“We have kids who can do their own laundry, they can order in a restaurant, they know how to behave when they travel, they know how to interact and talk to adults. These are all things they have got to learn by being in the sports and team world, which are hugely important.”

The Campbell boys are extremely grateful for the lives they have in Canada. But Haiti will always be in their hearts. The family has taken two trips to Haiti over the years, with additional visits planned for the future. And with Sam and Venel entering adulthood – both are studying as well as playing hockey, with Sam at the University of New Brunswick and Venel at St. Francis Xavier University – the boys would love to get more involved in Healing Hands and helping out their home country.

“When I was younger, we went back to Haiti and we were able to help all of these kids there and we were able to give clothes and read them stories,” Venel says. “It felt like I belonged where I was at. It was nice to give back to the country where I came from. I always feel like in the future, that I’ll have some importance and I’ll do something for Haiti. It is my home and it’s where I came from, I can’t really forget about it. I just want the country to be better, and anything I can do to help revive that would be awesome.”

At the centre of the Campbell family is love. Love for the game of hockey, love for Haiti and Canada, love for each other. That love is evident when you ask Sam and Venel about their relationship with their parents.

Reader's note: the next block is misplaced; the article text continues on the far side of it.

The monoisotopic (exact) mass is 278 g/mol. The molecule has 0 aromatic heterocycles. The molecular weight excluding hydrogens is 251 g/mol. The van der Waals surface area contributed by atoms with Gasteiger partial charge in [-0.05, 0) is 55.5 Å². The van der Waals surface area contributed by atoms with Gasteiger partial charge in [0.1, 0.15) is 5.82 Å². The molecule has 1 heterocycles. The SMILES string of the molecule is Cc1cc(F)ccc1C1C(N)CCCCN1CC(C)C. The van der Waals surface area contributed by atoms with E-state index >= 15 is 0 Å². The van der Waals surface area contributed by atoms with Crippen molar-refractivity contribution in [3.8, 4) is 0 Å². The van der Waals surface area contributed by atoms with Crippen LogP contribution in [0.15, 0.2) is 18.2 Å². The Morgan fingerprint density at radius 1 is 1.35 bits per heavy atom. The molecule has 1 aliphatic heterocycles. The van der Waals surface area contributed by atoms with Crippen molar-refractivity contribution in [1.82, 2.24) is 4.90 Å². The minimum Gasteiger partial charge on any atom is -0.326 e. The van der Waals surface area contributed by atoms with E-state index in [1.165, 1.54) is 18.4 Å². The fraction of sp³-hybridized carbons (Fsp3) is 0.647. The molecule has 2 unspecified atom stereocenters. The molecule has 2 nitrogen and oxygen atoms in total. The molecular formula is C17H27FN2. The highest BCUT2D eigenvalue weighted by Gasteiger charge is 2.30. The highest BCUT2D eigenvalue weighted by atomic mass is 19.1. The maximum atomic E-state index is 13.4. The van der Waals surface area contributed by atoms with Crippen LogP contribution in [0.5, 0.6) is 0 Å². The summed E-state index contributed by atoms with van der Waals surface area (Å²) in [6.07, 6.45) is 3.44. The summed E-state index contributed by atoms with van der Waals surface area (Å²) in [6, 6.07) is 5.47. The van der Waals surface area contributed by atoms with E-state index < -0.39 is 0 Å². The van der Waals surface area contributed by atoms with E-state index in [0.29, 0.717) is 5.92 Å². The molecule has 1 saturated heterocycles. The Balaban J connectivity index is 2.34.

“They are the best. I have no other words to describe them. Without them, we wouldn’t be here; they have given us such a better and fortunate life, basically saved our lives,” Sam says.

Adds Venel: “As the years went by, we just grew closer together as a family. It’s not just me and my brother who are competitive, my whole family is competitive. We all want to do the best and we all want the best for each other. I can’t thank my parents enough for what they’ve done for me, all the money and time they’ve put into my education and hockey and everything that let me be the guy I am today.”

For more information:

Dominick Saillant
Director, Communications
Hockey Canada
514-895-9706
[email protected]

 

Esther Madziya
Manager, Communications
Hockey Canada
403-284-6484
[email protected]

 

Spencer Sharkey
Manager, Communications
Hockey Canada
Office: 403-777-4567
Mobile: 905-906-5327
[email protected]